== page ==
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arms army assembly authority become body Catholic cause century chamber chamber of deputies changes Charles Church cities citizens civil classes commons constitution continued convention council court crown danger death democracy elections Emperor empire enemies England English Estates Europe execution faith favour feudal followed force foreign formed France freedom French hands Hist Holland hope House increased independence influence insurrection Italy king land leaders less liberal liberty Louis maintained measures ment military ministers monarchy municipal Napoleon natural Netherlands nobles numbers offices once opinion Paris parliament Parma party peace Philip political popular prepared prerogative Prince principles privileges provinces reform reign religious representatives republic republicans resistance restored revolution revolutionary royal royalists rule rulers secured social society soon Spain spirit struggle subjects suffered threatened throne throughout tion towns troops
Page 403 - Let the high praises of God be in their mouth, and a twoedged sword in their hand; 7 to execute vengeance upon the heathen, and punishments upon the people; ' to bind their kings with chains, and their nobles with fetters of iron; 'to execute upon them the judgment written: this honour have all his saints.
Page 364 - It is atheism and blasphemy to dispute what God can do; good Christians content themselves with his will revealed in his Word; so it is presumption and high contempt in a subject to dispute what a king can do; or to say that a king cannot do this or that; but rest in that which is the king's will revealed in his law.
Page 132 - Go, Monsieur, tell those who sent you that we are here by the will of the People, and that nothing but the force of bayonets...
Page 429 - second, having endeavoured to subvert the constitution of " the kingdom, by breaking the original contract between " king and people — and, by the advice of Jesuits and other " wicked persons, having violated the fundamental laws, " and having withdrawn himself out of this kingdom — has " abdicated the government, and that the throne is thereby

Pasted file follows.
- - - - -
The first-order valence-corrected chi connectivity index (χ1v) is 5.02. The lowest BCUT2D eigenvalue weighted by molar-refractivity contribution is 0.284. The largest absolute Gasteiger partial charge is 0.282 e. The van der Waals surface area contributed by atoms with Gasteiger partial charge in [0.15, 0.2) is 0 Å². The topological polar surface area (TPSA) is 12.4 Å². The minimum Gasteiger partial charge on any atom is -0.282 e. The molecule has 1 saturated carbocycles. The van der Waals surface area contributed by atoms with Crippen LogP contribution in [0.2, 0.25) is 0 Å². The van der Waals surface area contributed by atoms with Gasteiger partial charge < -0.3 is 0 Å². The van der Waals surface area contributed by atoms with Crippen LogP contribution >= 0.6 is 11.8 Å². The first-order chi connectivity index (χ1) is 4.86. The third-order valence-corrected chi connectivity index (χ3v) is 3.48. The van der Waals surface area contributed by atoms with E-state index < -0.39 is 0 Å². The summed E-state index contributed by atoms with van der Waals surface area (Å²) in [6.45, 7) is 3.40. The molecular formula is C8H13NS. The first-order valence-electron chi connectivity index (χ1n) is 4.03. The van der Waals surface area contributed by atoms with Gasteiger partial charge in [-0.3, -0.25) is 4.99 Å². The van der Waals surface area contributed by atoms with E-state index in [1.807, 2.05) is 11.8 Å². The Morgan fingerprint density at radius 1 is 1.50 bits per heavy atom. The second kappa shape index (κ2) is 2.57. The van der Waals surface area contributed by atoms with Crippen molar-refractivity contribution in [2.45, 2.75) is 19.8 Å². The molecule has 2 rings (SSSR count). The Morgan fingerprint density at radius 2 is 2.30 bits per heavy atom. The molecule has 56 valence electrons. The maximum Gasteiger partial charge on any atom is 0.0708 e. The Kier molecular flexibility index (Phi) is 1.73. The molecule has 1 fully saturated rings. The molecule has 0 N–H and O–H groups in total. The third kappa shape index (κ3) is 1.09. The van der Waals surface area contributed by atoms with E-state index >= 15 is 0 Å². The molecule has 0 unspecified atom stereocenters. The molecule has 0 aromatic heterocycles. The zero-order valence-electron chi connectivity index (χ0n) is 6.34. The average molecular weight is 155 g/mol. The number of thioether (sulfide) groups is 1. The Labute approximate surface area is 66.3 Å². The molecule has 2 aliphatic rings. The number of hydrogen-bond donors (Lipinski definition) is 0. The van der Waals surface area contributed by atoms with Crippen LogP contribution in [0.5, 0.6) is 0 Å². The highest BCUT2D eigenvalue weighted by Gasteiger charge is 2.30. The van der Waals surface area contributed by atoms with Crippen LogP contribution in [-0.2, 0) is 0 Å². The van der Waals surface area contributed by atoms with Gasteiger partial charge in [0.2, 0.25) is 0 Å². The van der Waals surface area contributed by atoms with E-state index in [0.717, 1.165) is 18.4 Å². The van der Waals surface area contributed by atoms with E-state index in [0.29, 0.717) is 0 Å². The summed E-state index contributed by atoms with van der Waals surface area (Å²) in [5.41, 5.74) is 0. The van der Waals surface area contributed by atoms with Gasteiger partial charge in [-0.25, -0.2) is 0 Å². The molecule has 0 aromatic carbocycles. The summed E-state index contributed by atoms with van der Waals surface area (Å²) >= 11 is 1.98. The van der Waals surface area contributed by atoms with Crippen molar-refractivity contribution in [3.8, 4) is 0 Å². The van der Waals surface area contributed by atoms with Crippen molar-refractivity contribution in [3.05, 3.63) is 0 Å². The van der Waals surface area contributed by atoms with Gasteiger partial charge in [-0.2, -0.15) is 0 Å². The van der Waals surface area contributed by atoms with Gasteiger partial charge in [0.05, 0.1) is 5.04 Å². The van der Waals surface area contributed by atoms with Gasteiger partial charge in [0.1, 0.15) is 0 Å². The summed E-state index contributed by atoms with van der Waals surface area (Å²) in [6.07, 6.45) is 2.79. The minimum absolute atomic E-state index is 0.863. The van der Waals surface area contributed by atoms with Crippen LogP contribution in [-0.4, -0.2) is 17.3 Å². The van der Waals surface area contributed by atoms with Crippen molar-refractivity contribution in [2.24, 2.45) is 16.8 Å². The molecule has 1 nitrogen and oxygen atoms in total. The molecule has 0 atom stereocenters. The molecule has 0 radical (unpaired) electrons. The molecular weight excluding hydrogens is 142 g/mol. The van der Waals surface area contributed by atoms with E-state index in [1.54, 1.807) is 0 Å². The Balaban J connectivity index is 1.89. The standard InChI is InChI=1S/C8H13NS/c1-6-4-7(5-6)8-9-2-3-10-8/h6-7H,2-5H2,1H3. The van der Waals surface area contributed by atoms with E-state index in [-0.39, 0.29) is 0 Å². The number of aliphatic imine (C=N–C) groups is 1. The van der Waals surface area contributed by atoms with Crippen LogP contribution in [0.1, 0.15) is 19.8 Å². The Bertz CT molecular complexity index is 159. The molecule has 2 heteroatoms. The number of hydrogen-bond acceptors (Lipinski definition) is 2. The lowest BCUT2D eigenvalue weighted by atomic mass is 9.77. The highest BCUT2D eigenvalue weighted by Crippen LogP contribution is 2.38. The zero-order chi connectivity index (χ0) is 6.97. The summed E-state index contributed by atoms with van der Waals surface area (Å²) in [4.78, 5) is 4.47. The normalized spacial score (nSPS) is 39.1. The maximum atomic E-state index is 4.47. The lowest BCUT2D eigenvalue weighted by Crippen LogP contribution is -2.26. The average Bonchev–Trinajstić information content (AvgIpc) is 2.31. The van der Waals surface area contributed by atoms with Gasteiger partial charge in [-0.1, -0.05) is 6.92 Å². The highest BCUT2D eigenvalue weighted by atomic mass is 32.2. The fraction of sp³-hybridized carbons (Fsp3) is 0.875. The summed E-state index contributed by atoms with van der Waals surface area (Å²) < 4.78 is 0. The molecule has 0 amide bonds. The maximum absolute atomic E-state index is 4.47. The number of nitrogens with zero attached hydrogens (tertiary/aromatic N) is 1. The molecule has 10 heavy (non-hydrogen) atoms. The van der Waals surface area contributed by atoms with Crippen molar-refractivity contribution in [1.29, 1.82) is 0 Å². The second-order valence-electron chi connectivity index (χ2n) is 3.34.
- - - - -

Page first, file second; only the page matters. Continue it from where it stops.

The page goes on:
Page 465 - It is the land that freemen till, That sober-suited Freedom chose, The land, where girt with friends or foes A man may speak the thing he will ; A land of settled government, A land of just and old renown, Where Freedom broadens slowly down From precedent to precedent...
Page 402 - God, the original of all just power ; that the commons of England, in parliament assembled, being chosen by and representing the people, have the supreme power in this nation ; that whatsoever is enacted or declared for law by the commons in parliament assembled, hath the force of law and all the people of this nation are concluded thereby, although the consent and concurrence of the king or house of peers be not had thereunto.
Page 403 - So ye shall not pollute the land wherein ye are : for blood it defileth the land : and the land cannot be cleansed of the blood that is shed therein, but by the blood of him that shed it.
Page 438 - King James was wont to be very earnest with the country gentlemen to go from London to their country houses. And sometimes he would say thus to them ; Gentlemen, at London you are like ships in a sea, which shew like nothing ; but in your country villages you are like ships in a river, which look like great things.
Page 384 - How acute these differences were, may be seen from the commons' assertion 'that this house being the representative body of the whole kingdom, and their lordships being but as particular persons, and coming to parliament in a particular capacity, that if they should not be pleased to consent to the passing of those acts, and others, necessary to the preservation and safety of the kingdom, that then this house, together with such of the lords that are more sensible of the safety of the kingdom, may...